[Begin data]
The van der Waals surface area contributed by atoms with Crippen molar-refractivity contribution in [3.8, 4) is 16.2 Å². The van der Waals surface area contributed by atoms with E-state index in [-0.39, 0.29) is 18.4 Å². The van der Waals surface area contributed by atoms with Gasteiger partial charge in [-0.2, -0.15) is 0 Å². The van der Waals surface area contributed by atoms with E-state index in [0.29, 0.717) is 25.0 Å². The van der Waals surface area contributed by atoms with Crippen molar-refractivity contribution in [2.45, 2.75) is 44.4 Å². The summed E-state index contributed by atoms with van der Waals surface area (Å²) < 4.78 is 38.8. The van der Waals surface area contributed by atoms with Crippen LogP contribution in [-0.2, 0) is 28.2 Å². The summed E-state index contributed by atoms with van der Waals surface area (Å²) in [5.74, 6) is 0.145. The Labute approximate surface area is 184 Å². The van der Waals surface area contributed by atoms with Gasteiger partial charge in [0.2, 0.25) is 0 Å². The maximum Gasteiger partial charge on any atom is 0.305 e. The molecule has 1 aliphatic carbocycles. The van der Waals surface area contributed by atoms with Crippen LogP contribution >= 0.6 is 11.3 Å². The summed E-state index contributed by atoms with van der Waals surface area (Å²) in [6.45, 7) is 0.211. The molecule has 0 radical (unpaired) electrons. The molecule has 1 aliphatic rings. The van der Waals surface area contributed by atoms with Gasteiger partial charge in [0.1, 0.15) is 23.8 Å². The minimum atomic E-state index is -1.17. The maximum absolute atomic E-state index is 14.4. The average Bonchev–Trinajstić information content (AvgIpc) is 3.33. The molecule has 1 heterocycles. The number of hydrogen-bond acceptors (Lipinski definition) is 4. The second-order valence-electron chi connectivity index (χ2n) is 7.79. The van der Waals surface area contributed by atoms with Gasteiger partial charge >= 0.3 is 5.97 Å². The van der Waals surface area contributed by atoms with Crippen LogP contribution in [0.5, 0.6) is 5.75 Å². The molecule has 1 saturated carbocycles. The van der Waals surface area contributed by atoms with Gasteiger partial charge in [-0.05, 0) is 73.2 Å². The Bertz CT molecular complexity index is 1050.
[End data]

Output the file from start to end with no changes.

The van der Waals surface area contributed by atoms with Crippen molar-refractivity contribution in [3.8, 4) is 16.2 Å². The van der Waals surface area contributed by atoms with E-state index in [-0.39, 0.29) is 18.4 Å². The van der Waals surface area contributed by atoms with Gasteiger partial charge in [-0.2, -0.15) is 0 Å². The van der Waals surface area contributed by atoms with E-state index in [0.29, 0.717) is 25.0 Å². The van der Waals surface area contributed by atoms with Crippen molar-refractivity contribution in [2.45, 2.75) is 44.4 Å². The summed E-state index contributed by atoms with van der Waals surface area (Å²) < 4.78 is 38.8. The van der Waals surface area contributed by atoms with Crippen LogP contribution in [-0.2, 0) is 28.2 Å². The summed E-state index contributed by atoms with van der Waals surface area (Å²) in [5.74, 6) is 0.145. The Labute approximate surface area is 184 Å². The van der Waals surface area contributed by atoms with Gasteiger partial charge in [0.2, 0.25) is 0 Å². The maximum Gasteiger partial charge on any atom is 0.305 e. The molecule has 1 aliphatic carbocycles. The van der Waals surface area contributed by atoms with Crippen LogP contribution >= 0.6 is 11.3 Å². The summed E-state index contributed by atoms with van der Waals surface area (Å²) in [6.45, 7) is 0.211. The molecule has 0 radical (unpaired) electrons. The molecule has 1 aliphatic rings. The van der Waals surface area contributed by atoms with Gasteiger partial charge in [0.1, 0.15) is 23.8 Å². The minimum atomic E-state index is -1.17. The maximum absolute atomic E-state index is 14.4. The average Bonchev–Trinajstić information content (AvgIpc) is 3.33. The molecule has 1 heterocycles. The number of hydrogen-bond acceptors (Lipinski definition) is 4. The second-order valence-electron chi connectivity index (χ2n) is 7.79. The van der Waals surface area contributed by atoms with Gasteiger partial charge >= 0.3 is 5.97 Å². The van der Waals surface area contributed by atoms with Crippen LogP contribution in [0.5, 0.6) is 5.75 Å². The molecule has 1 saturated carbocycles. The van der Waals surface area contributed by atoms with Gasteiger partial charge in [-0.05, 0) is 73.2 Å². The Bertz CT molecular complexity index is 1050.